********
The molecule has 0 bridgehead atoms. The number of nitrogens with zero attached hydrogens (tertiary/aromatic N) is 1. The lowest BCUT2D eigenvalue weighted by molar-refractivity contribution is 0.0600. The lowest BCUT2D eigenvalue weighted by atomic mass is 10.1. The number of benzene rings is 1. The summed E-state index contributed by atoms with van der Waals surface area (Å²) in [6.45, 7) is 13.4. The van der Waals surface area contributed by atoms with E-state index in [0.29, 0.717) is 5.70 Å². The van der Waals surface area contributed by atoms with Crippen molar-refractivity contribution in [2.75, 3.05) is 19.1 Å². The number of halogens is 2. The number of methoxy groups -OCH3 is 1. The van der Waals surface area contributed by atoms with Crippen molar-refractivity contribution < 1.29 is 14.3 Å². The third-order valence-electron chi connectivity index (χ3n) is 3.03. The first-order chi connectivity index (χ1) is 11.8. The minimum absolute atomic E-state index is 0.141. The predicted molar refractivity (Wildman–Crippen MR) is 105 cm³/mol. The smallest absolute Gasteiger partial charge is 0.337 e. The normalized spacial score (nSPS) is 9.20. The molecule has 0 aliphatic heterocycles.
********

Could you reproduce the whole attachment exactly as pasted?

The molecule has 0 bridgehead atoms. The number of nitrogens with zero attached hydrogens (tertiary/aromatic N) is 1. The lowest BCUT2D eigenvalue weighted by molar-refractivity contribution is 0.0600. The lowest BCUT2D eigenvalue weighted by atomic mass is 10.1. The number of benzene rings is 1. The summed E-state index contributed by atoms with van der Waals surface area (Å²) in [6.45, 7) is 13.4. The van der Waals surface area contributed by atoms with E-state index in [0.29, 0.717) is 5.70 Å². The van der Waals surface area contributed by atoms with Crippen molar-refractivity contribution in [2.75, 3.05) is 19.1 Å². The number of halogens is 2. The number of methoxy groups -OCH3 is 1. The van der Waals surface area contributed by atoms with Crippen molar-refractivity contribution < 1.29 is 14.3 Å². The third-order valence-electron chi connectivity index (χ3n) is 3.03. The first-order chi connectivity index (χ1) is 11.8. The minimum absolute atomic E-state index is 0.141. The predicted molar refractivity (Wildman–Crippen MR) is 105 cm³/mol. The smallest absolute Gasteiger partial charge is 0.337 e. The normalized spacial score (nSPS) is 9.20. The molecule has 0 aliphatic heterocycles.